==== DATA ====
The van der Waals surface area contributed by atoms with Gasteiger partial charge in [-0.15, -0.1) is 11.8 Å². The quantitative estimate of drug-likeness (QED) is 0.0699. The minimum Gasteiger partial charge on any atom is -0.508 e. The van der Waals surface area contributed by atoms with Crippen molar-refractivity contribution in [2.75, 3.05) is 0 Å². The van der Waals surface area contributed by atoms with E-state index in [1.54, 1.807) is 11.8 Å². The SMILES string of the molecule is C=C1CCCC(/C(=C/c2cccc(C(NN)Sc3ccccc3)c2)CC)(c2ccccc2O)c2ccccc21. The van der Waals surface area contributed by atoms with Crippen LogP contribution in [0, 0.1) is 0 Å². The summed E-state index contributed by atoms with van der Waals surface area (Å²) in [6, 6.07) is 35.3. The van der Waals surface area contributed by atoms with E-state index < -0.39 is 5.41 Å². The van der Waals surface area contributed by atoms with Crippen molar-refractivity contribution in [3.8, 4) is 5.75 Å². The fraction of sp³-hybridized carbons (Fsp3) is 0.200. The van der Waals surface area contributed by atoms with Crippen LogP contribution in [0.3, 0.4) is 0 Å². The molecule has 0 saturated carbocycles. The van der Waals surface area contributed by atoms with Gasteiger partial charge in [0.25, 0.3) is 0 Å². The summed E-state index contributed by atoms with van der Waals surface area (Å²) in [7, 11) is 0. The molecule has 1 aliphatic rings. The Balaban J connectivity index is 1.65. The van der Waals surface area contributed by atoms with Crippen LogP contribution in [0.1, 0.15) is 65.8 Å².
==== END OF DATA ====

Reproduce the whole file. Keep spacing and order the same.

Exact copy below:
The van der Waals surface area contributed by atoms with Gasteiger partial charge in [-0.15, -0.1) is 11.8 Å². The quantitative estimate of drug-likeness (QED) is 0.0699. The minimum Gasteiger partial charge on any atom is -0.508 e. The van der Waals surface area contributed by atoms with Crippen molar-refractivity contribution in [2.75, 3.05) is 0 Å². The van der Waals surface area contributed by atoms with E-state index in [1.54, 1.807) is 11.8 Å². The SMILES string of the molecule is C=C1CCCC(/C(=C/c2cccc(C(NN)Sc3ccccc3)c2)CC)(c2ccccc2O)c2ccccc21. The van der Waals surface area contributed by atoms with Crippen LogP contribution in [0, 0.1) is 0 Å². The summed E-state index contributed by atoms with van der Waals surface area (Å²) in [6, 6.07) is 35.3. The van der Waals surface area contributed by atoms with E-state index < -0.39 is 5.41 Å². The van der Waals surface area contributed by atoms with Crippen molar-refractivity contribution in [3.8, 4) is 5.75 Å². The fraction of sp³-hybridized carbons (Fsp3) is 0.200. The van der Waals surface area contributed by atoms with Crippen LogP contribution in [0.3, 0.4) is 0 Å². The molecule has 0 saturated carbocycles. The van der Waals surface area contributed by atoms with Gasteiger partial charge in [0.25, 0.3) is 0 Å². The summed E-state index contributed by atoms with van der Waals surface area (Å²) in [7, 11) is 0. The molecule has 1 aliphatic rings. The Balaban J connectivity index is 1.65. The van der Waals surface area contributed by atoms with Crippen LogP contribution in [0.1, 0.15) is 65.8 Å².